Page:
“The government is us; we are the government, you and I.”-Theodore Roosevelt
Well, It’s been a while since I have written something. I’ve been doing a lot of shows and hanging out with Joe once week in Hangouts, but I haven’t really had the time to write anything in a very long time. Because of that, I feel that I’m about due for something. One thing I run into a lot when I talk to people about anarchism or voluntaryism is the idea of voting. Voting gives the illusion that we are the government and that the government acts on behalf of us. While this sounds very nice, it simply is false. There is no way to logically prove this idea that the government has the right to initiate force against peaceful individuals (which is how government accomplishes anything) and that it does so with the consent of the people. I endeavor to explain why that is in the words to follow.
No One has the Right to Initiate Violence Against Anyone
This idea is very simple. It is the non-aggression principle (or axiom as some say) that guides this line of thinking. This principle is the idea that it is immoral and wrong to initiate violence against others outside of defending one’s self and property. I cannot walk up to you, assault you, and take your wallet. That is an unjust initiation of violence against another person. If I do this, you have every right to defend yourself and your property from harm as using force and violence in self defense is perfectly acceptable. Many people, libertarians even (I’m looking at you Libertarian Republic, you filthy statist cesspool) have attempted to throw this principle out by saying that initiating violence is needed from time to time. I have already refuted this line of thinking in a previous piece here. What I wish to dissect is the idea that we the people grant this right to government as our representative. As you will see, if something is immoral for the individual, it must be immoral for the collective.
The Non-Aggression Principle is irrefutable. If anyone seeks to deny it, try asking what they would do if you hit them or steal from them. These deniers will quickly refer to this principle in their defense when they experience the initiation of violence first hand. It is what some call “natural law” or objective morality. It is part of life and nature and this is why all attempts to refute it or disprove it fall flat and carry zero weight. Sure, you can use all of the flowery speech you want in defending the initiation of violence against people, but that doesn’t change how reality works or the knee jerk reaction people have when they experience violence first hand.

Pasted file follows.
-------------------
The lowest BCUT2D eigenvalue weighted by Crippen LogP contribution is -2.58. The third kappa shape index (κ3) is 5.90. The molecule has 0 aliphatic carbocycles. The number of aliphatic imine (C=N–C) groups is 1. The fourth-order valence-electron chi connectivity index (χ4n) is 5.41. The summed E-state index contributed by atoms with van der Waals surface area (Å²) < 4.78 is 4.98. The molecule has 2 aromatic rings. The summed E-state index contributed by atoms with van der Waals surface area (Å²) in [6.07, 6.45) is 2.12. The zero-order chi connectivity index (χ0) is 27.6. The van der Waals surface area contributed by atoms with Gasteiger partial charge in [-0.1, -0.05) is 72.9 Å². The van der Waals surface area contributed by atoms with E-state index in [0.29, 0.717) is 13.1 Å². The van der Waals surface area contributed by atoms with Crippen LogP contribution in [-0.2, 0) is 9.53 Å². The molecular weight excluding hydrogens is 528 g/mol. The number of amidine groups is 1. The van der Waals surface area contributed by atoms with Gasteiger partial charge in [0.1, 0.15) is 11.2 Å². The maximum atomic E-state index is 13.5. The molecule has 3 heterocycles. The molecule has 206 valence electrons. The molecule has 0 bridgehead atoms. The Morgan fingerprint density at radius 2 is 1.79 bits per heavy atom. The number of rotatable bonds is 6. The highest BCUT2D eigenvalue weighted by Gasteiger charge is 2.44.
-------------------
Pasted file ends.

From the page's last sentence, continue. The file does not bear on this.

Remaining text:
Voting is Initiating Violence Against Others
“When a candidate for public office faces the voters he does not face men of sense; he faces a mob of men whose chief distinguishing mark is the fact that they are quite incapable of weighing ideas, or even of comprehending any save the most elemental — men whose whole thinking is done in terms of emotion, and whose dominant emotion is dread of what they cannot understand.”-H.L. Mencken
The truth is that if voting actually instituted any real change, the state would not allow it to exist. Not only that, but democracy is itself an initiation of violence against others. If a population of people are voting on a law and 51% are in favor with 49% opposed, is it really civil to force the other 49% to conform to everyone else under the threat of violence? I would say no. To me, this sounds like mob rule which is the antithesis of “civility”. No, civil people search out a peaceful and voluntary solution without initiating violence against others. Democracy is just the right of kings or divine authority masked as “power to the people.” The individual is still crushed under its boot. Why is that? Because all government is fundamentally a monopoly on violence.
You Cannot Delegate Rights You Do Not Possess to Others
We have established that one cannot initiate violence against others or their property. We have discussed the barbarous nature of democracy and voting. Now we must tackle the delegation of rights that do not exist. What is a right first of all? Rights are not something you are “entitled” to like healthcare or college. If your “right” requires the confiscation of life or property (or both) of someone else, no matter their social class, it is not a real right. Essentially, each of us are free to do as we see fit so long as we do not harm others by violating the Non-Aggression Principle. I have said many times that what is immoral for the individual must be immoral for the collective. Yet, statists believe that individuals are not allowed to rob their neighbor, but they can elect state officials to do it for them.
How does one delegate rights they do not own, to others? Can individuals do that? Maybe I don’t have the right to use your car, but can I delegate that right to others? Of course not, that is a right reserved for you as it’s legitimate owner. As I stated, what is immoral or moral for the individual must also be immoral or moral for the collective. If an individual lacks the right to legitimately steal from their neighbor then they lack the ability to delegate that right to the state (Which robs people in the form of taxation).
So, is the government “us”? No, it is not. This statist rhetoric is simply used to mask the illegitimate monopoly on violence held by the state. It is used to give you the illusion of choice and it is designed to keep you happy as a slave. So long as you are party to the cycle of your own oppression, you will never break free from it. The sad part is that you will continue to sink further into the mire, into the gaping jaws of the state, and all the while you will cry out to the state to save you as it devours you whole.